The heat wave currently settling across much of the country is distressing on several levels. The heat index today is as high as 126 degrees in portions of the upper Midwest, which is bad enough, but it also underscores what climatologists have long been predicting: we will likely be seeing more heat waves than usual as the planet warms.

I used to think my old apartment in Boston was the hottest place on earth some summer nights. Without air-conditioning, my roommate and I would sit motionless before our ‘poor man’s air conditioner’ – a towel soaked in cold water, wrung lightly, and hung in a wide-open window. We were hot and desperate enough to try anything. Hopefully, most homes and apartments today have air-conditioning units and are better prepared to deal with heat waves.

If you’re feeling the heat, here are a few preparations which can help reduce the impact of extreme heat waves.

1. Shield windows exposed to the sun.

Take note of the amount of direct sunlight your home receives at different times of the day, so you know which rooms contribute the most to heat build-up from direct sunlight. Shield the windows in those rooms accordingly. Even simply pulling down the shades will block sunlight and reduce indoor heat. If you’ll be away for the day, then shade the windows before you leave in the morning.

Awnings or louvers are ideal because they block sunlight without reducing air circulation around windows. Even temporary awnings can be installed using tarps or cardboard. It’s worth the effort, because the ‘awning effect’ can help reduce heat entering the house by as much as 80 percent.

Pulling down the shades or shutting the blinds will block sunlight and help keep indoor room temperatures down, but it can also reduce circulation in homes which do not have air conditioning. Leaving an air space between the shield and the window will help.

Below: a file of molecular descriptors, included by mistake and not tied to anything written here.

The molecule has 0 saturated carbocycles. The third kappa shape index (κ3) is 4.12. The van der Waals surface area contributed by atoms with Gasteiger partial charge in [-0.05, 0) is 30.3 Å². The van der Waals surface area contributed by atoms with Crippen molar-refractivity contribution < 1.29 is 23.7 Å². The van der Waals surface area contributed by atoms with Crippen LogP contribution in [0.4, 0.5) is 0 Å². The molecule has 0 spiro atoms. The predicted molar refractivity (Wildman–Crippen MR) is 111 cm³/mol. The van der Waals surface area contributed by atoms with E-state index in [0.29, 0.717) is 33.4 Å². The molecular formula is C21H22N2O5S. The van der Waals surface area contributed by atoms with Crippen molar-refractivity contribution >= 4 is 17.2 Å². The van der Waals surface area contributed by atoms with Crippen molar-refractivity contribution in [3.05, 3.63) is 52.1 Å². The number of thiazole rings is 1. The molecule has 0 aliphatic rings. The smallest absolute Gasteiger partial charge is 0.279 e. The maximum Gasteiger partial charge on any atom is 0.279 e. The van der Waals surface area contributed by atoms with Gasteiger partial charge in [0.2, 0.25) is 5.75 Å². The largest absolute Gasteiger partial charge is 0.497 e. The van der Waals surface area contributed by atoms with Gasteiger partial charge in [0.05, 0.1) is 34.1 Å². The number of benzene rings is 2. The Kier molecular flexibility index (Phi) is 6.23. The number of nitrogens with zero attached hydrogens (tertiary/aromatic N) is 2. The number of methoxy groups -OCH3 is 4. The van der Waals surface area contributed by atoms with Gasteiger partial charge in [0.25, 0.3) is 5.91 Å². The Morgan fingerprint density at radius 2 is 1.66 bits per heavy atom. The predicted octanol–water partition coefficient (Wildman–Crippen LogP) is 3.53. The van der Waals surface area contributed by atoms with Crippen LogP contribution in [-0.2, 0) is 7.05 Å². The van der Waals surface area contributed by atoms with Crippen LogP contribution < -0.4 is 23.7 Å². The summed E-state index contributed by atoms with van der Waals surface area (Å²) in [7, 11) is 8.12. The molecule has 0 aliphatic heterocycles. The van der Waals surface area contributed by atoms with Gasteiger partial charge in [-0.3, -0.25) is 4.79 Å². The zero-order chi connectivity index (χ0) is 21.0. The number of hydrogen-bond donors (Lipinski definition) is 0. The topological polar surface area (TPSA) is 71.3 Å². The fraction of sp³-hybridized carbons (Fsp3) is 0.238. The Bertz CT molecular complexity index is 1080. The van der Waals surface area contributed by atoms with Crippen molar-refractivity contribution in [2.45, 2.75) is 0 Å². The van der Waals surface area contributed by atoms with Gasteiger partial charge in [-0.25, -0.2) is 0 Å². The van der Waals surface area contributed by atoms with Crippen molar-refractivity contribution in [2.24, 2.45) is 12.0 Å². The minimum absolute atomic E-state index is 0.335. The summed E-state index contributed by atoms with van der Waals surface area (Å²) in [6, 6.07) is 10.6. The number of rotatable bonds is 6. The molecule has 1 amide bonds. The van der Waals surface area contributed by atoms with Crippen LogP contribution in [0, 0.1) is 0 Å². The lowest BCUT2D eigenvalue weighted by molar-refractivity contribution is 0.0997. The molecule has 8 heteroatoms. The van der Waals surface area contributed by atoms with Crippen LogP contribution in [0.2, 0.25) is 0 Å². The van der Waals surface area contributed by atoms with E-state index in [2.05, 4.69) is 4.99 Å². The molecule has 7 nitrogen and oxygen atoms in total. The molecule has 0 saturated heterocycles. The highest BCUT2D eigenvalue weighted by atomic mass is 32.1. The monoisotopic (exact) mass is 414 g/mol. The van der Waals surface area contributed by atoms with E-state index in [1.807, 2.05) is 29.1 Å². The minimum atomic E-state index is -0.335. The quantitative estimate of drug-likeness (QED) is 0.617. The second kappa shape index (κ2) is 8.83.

Reflectors can also be used to temporarily deflect sunlight from the windows. These are often used in cars to keep them cooler while in parking lots exposed to the sun; the same principle applies in the home. Identify the windows with greatest exposure to the sun and set reflectors in place. They can be removed in the evenings or after the heat wave passes.

2. Check for air leaks and clean a/c filter. Snug-up window units.

Homes with central air conditioning should be well sealed to keep cool air from escaping. Check the condition of weather-stripping around doors and windows, and seal any apparent air leaks. The air-conditioning filter should be clean, for best efficiency.

In rooms with window-mounted air conditioners, check to see the unit is snug to the window and there are no significant air leaks.

While you’re at it, set your thermostat at 78 degrees. If you set your thermostat below 78, you’ll add around 3% to 5% per degree to your cooling costs. Ceiling fans should also be used with the air conditioning. Ceiling fans cost about a penny an hour to run, and help offset the cost of using the air conditioning.

3. Refrigerate bottles of drinking water.

We become dehydrated more quickly in extreme heat, so we need to drink small amounts of water throughout the day. Bring a bottle of drinking water when leaving the home. Keep a few bottles of water chilling in the refrigerator. This helps save water because, when getting water at the tap, we tend to run the water to get it cooler before filling our glass.

4. Stock up on ‘cool’ foods.

Eating heavy meals will make you hotter, and cooking large meals adds heat to the house. During a heat wave, plan simpler meals that don’t require cooking. Salads and cold fruits like watermelon and cantaloupe are full of water and will help you stay cool. Sandwiches are easy to prepare from cold or room-temperature ingredients.

Some foods can be prepared in the evening or early morning when the temperature is cooler, then served cold during daytime meals. Deviled eggs, pasta salads and potato salads are filling and good served cold. It’s handy to have cooked chicken or fish in the refrigerator to add to salads for a more filling meal.